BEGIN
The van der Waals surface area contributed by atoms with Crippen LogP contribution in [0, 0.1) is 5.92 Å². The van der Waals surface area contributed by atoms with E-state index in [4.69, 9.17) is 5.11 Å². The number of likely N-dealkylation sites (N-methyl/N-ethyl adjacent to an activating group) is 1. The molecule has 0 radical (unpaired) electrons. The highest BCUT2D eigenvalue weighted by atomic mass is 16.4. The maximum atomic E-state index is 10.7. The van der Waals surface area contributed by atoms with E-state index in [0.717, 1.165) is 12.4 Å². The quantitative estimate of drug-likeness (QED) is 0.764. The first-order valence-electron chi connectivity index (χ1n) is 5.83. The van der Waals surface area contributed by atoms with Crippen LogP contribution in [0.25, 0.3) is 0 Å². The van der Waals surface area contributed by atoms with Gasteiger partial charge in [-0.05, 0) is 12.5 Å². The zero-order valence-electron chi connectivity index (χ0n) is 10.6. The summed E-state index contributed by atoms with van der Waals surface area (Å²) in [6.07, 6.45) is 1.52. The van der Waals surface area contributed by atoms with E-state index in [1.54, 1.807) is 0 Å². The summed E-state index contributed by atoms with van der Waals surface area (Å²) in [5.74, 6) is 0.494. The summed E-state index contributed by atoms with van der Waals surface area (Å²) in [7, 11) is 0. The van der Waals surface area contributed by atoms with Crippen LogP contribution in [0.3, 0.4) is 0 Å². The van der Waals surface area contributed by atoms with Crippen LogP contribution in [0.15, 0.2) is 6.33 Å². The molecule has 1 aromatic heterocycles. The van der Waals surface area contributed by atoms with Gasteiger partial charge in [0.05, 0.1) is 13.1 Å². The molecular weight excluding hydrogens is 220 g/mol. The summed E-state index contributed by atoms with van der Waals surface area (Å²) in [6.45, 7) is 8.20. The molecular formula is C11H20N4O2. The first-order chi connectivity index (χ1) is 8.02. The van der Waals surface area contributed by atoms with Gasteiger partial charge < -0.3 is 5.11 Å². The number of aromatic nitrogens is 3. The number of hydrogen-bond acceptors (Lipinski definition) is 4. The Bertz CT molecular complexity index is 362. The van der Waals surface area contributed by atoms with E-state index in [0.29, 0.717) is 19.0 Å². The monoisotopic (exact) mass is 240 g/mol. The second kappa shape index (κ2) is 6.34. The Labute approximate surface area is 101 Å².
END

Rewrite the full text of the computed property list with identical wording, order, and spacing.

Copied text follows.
The van der Waals surface area contributed by atoms with Crippen LogP contribution in [0, 0.1) is 5.92 Å². The van der Waals surface area contributed by atoms with E-state index in [4.69, 9.17) is 5.11 Å². The number of likely N-dealkylation sites (N-methyl/N-ethyl adjacent to an activating group) is 1. The molecule has 0 radical (unpaired) electrons. The highest BCUT2D eigenvalue weighted by atomic mass is 16.4. The maximum atomic E-state index is 10.7. The van der Waals surface area contributed by atoms with E-state index in [0.717, 1.165) is 12.4 Å². The quantitative estimate of drug-likeness (QED) is 0.764. The first-order valence-electron chi connectivity index (χ1n) is 5.83. The van der Waals surface area contributed by atoms with Crippen LogP contribution in [0.25, 0.3) is 0 Å². The van der Waals surface area contributed by atoms with Gasteiger partial charge in [-0.05, 0) is 12.5 Å². The zero-order valence-electron chi connectivity index (χ0n) is 10.6. The summed E-state index contributed by atoms with van der Waals surface area (Å²) in [6.07, 6.45) is 1.52. The van der Waals surface area contributed by atoms with E-state index in [1.54, 1.807) is 0 Å². The summed E-state index contributed by atoms with van der Waals surface area (Å²) in [5.74, 6) is 0.494. The summed E-state index contributed by atoms with van der Waals surface area (Å²) in [7, 11) is 0. The van der Waals surface area contributed by atoms with Crippen LogP contribution in [0.3, 0.4) is 0 Å². The van der Waals surface area contributed by atoms with Crippen LogP contribution in [0.15, 0.2) is 6.33 Å². The molecule has 1 aromatic heterocycles. The van der Waals surface area contributed by atoms with Gasteiger partial charge in [0.05, 0.1) is 13.1 Å². The molecular weight excluding hydrogens is 220 g/mol. The summed E-state index contributed by atoms with van der Waals surface area (Å²) in [6.45, 7) is 8.20. The molecular formula is C11H20N4O2. The first-order chi connectivity index (χ1) is 8.02. The van der Waals surface area contributed by atoms with Gasteiger partial charge < -0.3 is 5.11 Å². The number of aromatic nitrogens is 3. The number of hydrogen-bond acceptors (Lipinski definition) is 4. The Bertz CT molecular complexity index is 362. The van der Waals surface area contributed by atoms with E-state index in [0.29, 0.717) is 19.0 Å². The monoisotopic (exact) mass is 240 g/mol. The second kappa shape index (κ2) is 6.34. The Labute approximate surface area is 101 Å².